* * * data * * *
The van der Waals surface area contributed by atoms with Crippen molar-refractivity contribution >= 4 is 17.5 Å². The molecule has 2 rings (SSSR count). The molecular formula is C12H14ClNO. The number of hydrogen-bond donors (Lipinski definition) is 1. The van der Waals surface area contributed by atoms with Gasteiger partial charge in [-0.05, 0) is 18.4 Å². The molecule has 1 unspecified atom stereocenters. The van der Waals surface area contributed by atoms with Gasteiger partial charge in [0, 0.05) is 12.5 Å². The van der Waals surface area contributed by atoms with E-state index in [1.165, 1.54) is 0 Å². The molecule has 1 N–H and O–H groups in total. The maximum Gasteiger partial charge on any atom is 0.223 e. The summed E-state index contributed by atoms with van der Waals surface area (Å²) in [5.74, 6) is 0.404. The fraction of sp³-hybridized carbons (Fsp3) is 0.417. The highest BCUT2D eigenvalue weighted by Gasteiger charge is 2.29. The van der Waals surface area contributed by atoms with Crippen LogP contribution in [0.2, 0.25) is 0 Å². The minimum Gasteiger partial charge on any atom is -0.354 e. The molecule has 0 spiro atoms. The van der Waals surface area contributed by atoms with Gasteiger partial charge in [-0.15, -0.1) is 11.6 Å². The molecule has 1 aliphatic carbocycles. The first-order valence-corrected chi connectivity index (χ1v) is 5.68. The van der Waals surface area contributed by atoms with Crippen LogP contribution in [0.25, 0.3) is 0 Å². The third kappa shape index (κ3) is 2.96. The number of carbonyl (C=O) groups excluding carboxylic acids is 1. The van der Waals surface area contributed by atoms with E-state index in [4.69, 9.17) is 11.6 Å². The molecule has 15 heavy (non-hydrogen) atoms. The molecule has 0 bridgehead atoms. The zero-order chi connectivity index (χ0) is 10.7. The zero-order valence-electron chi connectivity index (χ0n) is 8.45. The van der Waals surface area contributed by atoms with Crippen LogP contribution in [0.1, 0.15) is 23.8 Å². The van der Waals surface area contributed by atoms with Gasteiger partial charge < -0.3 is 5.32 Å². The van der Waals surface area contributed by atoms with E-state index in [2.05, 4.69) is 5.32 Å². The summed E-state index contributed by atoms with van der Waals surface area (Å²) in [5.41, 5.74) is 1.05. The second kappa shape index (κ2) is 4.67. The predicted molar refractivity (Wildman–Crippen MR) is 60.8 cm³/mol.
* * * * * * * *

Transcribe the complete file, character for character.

The van der Waals surface area contributed by atoms with Crippen molar-refractivity contribution >= 4 is 17.5 Å². The molecule has 2 rings (SSSR count). The molecular formula is C12H14ClNO. The number of hydrogen-bond donors (Lipinski definition) is 1. The van der Waals surface area contributed by atoms with Gasteiger partial charge in [-0.05, 0) is 18.4 Å². The molecule has 1 unspecified atom stereocenters. The van der Waals surface area contributed by atoms with Gasteiger partial charge in [0, 0.05) is 12.5 Å². The van der Waals surface area contributed by atoms with E-state index in [1.165, 1.54) is 0 Å². The molecule has 1 N–H and O–H groups in total. The maximum Gasteiger partial charge on any atom is 0.223 e. The summed E-state index contributed by atoms with van der Waals surface area (Å²) in [5.74, 6) is 0.404. The fraction of sp³-hybridized carbons (Fsp3) is 0.417. The highest BCUT2D eigenvalue weighted by Gasteiger charge is 2.29. The van der Waals surface area contributed by atoms with Crippen LogP contribution in [0.2, 0.25) is 0 Å². The minimum Gasteiger partial charge on any atom is -0.354 e. The molecule has 0 spiro atoms. The van der Waals surface area contributed by atoms with Gasteiger partial charge in [-0.15, -0.1) is 11.6 Å². The molecule has 1 aliphatic carbocycles. The first-order valence-corrected chi connectivity index (χ1v) is 5.68. The van der Waals surface area contributed by atoms with Crippen LogP contribution in [0.25, 0.3) is 0 Å². The third kappa shape index (κ3) is 2.96. The number of carbonyl (C=O) groups excluding carboxylic acids is 1. The van der Waals surface area contributed by atoms with E-state index in [4.69, 9.17) is 11.6 Å². The molecule has 15 heavy (non-hydrogen) atoms. The molecule has 0 bridgehead atoms. The zero-order chi connectivity index (χ0) is 10.7. The zero-order valence-electron chi connectivity index (χ0n) is 8.45. The van der Waals surface area contributed by atoms with Crippen LogP contribution in [0.1, 0.15) is 23.8 Å². The van der Waals surface area contributed by atoms with Gasteiger partial charge < -0.3 is 5.32 Å². The van der Waals surface area contributed by atoms with E-state index in [2.05, 4.69) is 5.32 Å². The summed E-state index contributed by atoms with van der Waals surface area (Å²) in [5.41, 5.74) is 1.05. The second kappa shape index (κ2) is 4.67. The predicted molar refractivity (Wildman–Crippen MR) is 60.8 cm³/mol.